In 2015 the United Nations developed an agenda for sustainable development with a total of 17 goals that target areas like poverty, hunger, education, gender equality or economic growth. Goal 6 focuses on access to clean water and sanitation.
Water scarcity is an issue that currently affects 40% of the global population. It's estimated that by 2050, recurring water shortages could affect a quarter of the population.
Who is affected by water scarcity?
Some countries are disproportionally affected by water scarcity:
- Eritrea is the country with the direst water crisis since only 19% of the population has access to clean water.
- Papua New Guinea, Uganda and Ethiopia are countries where just under 40% of the population has access to water.
- India has the largest population without access to clean water with 163 million people affected.
Women and girls are often responsible for collecting water. Water scarcity often translates into missed educational and economic opportunities for them. Households without access to clean water are trapped in a cycle of poverty where time and energy are spent on accessing water.
A lack of access to clean water is often tied to a lack of access to sanitation. There is a global hygiene and health crisis that results in 4,000 children dying each day. Poverty-stricken rural areas are more likely to be affected by this crisis.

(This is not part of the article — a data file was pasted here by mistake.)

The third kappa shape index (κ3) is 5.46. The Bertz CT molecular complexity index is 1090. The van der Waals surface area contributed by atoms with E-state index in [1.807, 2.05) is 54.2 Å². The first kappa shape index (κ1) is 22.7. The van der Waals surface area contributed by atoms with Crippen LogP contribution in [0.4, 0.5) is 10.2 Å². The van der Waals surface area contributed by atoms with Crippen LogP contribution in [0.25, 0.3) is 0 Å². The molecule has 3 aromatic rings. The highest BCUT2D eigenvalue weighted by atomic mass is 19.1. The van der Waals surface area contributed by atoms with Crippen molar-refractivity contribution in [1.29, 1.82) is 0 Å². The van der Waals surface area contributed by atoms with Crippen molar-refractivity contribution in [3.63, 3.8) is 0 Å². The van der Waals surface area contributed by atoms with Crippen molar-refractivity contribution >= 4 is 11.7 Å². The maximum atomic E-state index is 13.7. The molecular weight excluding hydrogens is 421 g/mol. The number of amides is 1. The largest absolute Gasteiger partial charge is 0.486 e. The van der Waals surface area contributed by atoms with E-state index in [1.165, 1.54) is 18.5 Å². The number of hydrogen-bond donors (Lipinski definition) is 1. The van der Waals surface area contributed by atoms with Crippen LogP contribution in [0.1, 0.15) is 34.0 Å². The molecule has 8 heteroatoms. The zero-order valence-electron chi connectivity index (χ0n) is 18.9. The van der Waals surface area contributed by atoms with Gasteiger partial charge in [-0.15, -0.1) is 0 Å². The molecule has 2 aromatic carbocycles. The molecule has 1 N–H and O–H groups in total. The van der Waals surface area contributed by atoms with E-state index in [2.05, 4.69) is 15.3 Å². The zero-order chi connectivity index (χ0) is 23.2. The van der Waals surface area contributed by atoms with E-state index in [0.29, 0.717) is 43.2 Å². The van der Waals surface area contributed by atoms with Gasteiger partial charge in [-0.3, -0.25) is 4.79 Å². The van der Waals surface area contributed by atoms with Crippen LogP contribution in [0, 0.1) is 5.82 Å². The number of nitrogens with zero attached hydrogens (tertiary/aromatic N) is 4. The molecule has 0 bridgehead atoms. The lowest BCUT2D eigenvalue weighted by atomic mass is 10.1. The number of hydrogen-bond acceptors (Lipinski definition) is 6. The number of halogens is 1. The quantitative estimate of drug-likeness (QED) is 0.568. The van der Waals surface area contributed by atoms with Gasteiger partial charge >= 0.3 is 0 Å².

The U.N.'s proposed solution
A water infrastructure is a system that supplies households with drinking water, treats polluted water, stores water to prevent shortages and manages environmental resources. There is a global need for developing water infrastructures to address water scarcity and prevent future crises.
The U.N. recommends investing in sustainable projects with a scope that goes beyond water scarcity. Projects should address economic issues, climate change and any other need that is relevant to local communities, such as access to sanitation and health.
Connection with environmental conservation
Goal 6 of the 17 goals includes managing natural resources. The U.N. recommends developing sustainable plans to protect ecosystems that depend on water, like forests, rivers, wetlands or lakes. There is a sense of urgency as more water-based ecosystems disappear or are threatened, and the U.N. recommends taking action by 2020.
What about the U.S.?
The Flint water crisis has drawn attention to a failing water infrastructure, and it's possible there will be more signs of the aging water infrastructure in the future. It's estimated that 40% of all pipelines are more than 40 years old. The current water infrastructure is underfunded and can't sustain the growing U.S. population in the near future.
There is a need to invest $123 billion a year over the next 10 years to maintain the current infrastructure and upgrade it to achieve a state of good repair across the country. Conservation and managing natural resources are other areas where investments are necessary.
The U.S. is in need of policies and sustainable projects that will maintain and modernize its water infrastructure to address the risks identified in the U.N.'s agenda. However, the growing federal debt will make it difficult to find the funds necessary to developing sustainable projects. It's Up to Us has advocated for more responsible fiscal policies, including addressing the growing federal debt to free up funds that could be used for the issues we will face tomorrow.
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